San Mateo County Genealogical Society's Blog featuring society events, projects, meeting notes and other items of relevance to genealogists.

Monday, October 20, 2014

Digging for Roots Online: R. I. P. Google’s Tilde

By Dennis L. Maness, MLS
Some of you (most of you?) read that title and thought “Tilde?”.

In an earlier blog post in 2012 on the subject of genealogy books online I wrote:
 “Quick Search Tip—On Google the use of the tilde “~” (it’s on the top of the upper left key on my keyboard) means that the search will include synonyms of the word you’re searching for. For instance “~genealogy” will include the words “family history”, “family tree” “vital records” “genealogical” “surname” and probably many more in your search.”

The news that this is now no longer available as a search operator on Google is one of the reasons I read genealogy blogs. I recently read the October 9, 2014 Lisa Louise Cooke’s “Genealogy Gems” blog  that announced that the tilde had gone away.

Apparently this happened, with no notice, sometime before June 15, 2013 so all my searches using the tilde since then have been misleading.  Sighhhhhhhhhhhhhhh.

Why did Google use the tilde? In math, the “~” symbol means “is similar to.” The tilde told Google to search for pages that are synonyms or similar to the term that follows. But I digress.

Now we will have to go back to using (genealogy OR geneology OR “family history” OR genealogical) ad infinitum.

There is a list of Google’s current Search Operators at Search Operators  and 

I missed the “+” sign when Google “deprecated” it (the term they use) and now this. Oh well, life goes on.


Remember, as Legacy Family Tree’s Geoff Rasmussen says,

“Life is short; do genealogy first!”

Monday, September 1, 2014

First Families - Morris

Welcome SMCGS' newest Founding Family, that of Reuben Morris (1833 IN - aft 1866 UNK) and Margaret Lynch (1828 IRE -1901 CA).

Julie Mooney's account of her great-grandfather states: "Reuben Eldon Morris was one of the transportation pioneers in the Bay Area.  He was the owner of the largest stage line leading from San Francisco to the interior towns, according to the obituary of his widow, Margaret Lynch Morris.

"His ‘outerlands ‘routes would have included one to the western portions of San Francisco which were sparsely populated at the time, and to the south to Brisbane and likely South San Francisco.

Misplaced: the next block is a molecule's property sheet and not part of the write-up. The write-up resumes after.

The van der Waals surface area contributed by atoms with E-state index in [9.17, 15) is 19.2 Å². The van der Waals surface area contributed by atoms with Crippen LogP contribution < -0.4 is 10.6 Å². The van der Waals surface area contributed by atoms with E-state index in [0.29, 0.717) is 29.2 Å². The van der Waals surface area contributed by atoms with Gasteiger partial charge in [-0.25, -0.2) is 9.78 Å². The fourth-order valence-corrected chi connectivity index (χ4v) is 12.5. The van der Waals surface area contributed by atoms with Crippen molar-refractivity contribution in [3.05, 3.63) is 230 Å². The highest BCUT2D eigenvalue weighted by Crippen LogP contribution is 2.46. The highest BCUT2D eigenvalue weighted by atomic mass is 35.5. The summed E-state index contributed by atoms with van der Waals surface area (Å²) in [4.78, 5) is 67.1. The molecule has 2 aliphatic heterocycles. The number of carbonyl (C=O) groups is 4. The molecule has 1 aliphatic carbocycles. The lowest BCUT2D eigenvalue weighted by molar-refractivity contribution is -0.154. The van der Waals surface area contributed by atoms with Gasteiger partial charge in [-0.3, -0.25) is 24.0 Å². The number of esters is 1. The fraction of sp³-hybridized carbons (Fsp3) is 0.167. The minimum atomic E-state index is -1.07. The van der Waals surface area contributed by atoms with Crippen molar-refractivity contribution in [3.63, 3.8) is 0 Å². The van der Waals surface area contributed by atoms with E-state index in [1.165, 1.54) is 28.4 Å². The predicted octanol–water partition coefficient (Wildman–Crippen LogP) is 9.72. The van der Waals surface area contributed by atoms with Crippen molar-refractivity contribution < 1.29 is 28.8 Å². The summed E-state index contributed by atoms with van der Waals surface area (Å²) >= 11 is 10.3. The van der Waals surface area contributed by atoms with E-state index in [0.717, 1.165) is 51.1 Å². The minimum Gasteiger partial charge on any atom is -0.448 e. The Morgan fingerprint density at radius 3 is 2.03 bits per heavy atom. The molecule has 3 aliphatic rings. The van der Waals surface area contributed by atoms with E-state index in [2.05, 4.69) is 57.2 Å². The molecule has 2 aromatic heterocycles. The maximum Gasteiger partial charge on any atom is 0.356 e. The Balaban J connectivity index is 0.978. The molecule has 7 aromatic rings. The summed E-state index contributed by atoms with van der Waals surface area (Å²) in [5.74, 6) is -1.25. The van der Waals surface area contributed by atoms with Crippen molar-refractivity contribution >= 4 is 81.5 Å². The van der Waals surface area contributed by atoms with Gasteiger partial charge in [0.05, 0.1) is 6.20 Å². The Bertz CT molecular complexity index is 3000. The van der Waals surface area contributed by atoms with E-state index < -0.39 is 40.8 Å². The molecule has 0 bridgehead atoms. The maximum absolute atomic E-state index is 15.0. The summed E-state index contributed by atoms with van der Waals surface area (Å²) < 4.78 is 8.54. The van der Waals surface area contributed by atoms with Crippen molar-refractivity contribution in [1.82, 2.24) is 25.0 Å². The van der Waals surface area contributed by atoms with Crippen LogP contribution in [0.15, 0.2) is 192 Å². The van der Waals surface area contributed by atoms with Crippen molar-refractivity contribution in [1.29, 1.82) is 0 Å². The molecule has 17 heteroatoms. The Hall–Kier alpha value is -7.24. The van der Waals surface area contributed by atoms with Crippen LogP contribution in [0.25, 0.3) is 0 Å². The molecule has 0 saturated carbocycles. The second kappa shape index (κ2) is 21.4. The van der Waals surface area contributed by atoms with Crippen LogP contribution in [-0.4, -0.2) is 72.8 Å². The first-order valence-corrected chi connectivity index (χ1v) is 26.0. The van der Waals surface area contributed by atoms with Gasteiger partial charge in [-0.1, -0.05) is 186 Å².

"Later he expanded to the ‘Mile House” routes which would have proceeded from San Francisco via what is now San Bruno Avenue around the east side of San Bruno Mountain to Brisbane and then via what is now Hillside Road in So. San Francisco to Mission Street.  The road then connected with El Camino Real.  His routes would likely stop at Castor’s Store in Belmont and end in San Mateo at 2nd Avenue and El Camino or Old County Road. .

"Reuben had a livery adjacent to the original blacksmith’s shop owned by Michael and Dennis Brown on 3rd and what is now Railroad Ave in San Mateo.  His daughter Rachel married Dennis Brown and had two sons.  Their respective homes remain side by side on the west side of No. Delaware Street numbers # 2 and #5 and have been beautifully maintained and restored. (1)

"The family moved to San Mateo County in the late 1850’s as he initiated the first stage line from Belmont Township to Spanishtown ( now known as Half Moon Bay), Purissima and Pescadero.

"In August 1859  the road from Condon’s to Belmont was declared a public highway.  And in October “Stage line and express from Belmont to Spanishtown and Half Moon Bay: Leaves Belmont ( Castor’s Store) at 1 pm every Monday, Wed and Friday…Leaves Spanishtown every Tuesday, Thursday and Saturday at 8 o’clock , arriving at Belmont at 12 Noon.  R.E. Morris, propr. (2)

Mud wagon"Per the Wells Fargo Archivist, these were not stage coaches as we know them but, mud wagons – similar to the one on display at the San Mateo County History Museum in Redwood City.

"When the Freeman express contract was bought/absorbed by Wells Fargo Stage Lines, it is likely that Reuben Eldon Morris sold his livery company and routes in the county within a few short years. (3) 

Reuben, the grandson of a wealthy Henry County, IN farmer, most likely arrived in San Francisco in the early 1850s.  According to family tradition he married Margaret about 1855 in the city, but no record has been found to date.  Reuben seems to have drifted between San Francisco and San Mateo counties in the 1850s and 1860s.  He is listed in the San Francisco directories in 1861-63 and again in 1866.

Reuben Morris is last found in records in San Francisco or San Mateo County (or elsewhere) in 1880 when the family is found living in Township 4.

  Margaret Lynch purchased a plot (or perhaps it was a gift from her friend Mrs. Parrott) in St. John's Cemetery in San Mateo in 1887. Although no burial has been found,  it seems likely it was for Reuben. Margaret was living with her son-in-law, Dennis Brown in 1900 and was in the house of her daughter in Livermore in 1901 when she died.

James Crowe Mortuary brought her back to San Mateo and she is buried in the Morris plot in St. John's Cemetery along with her son George. (4)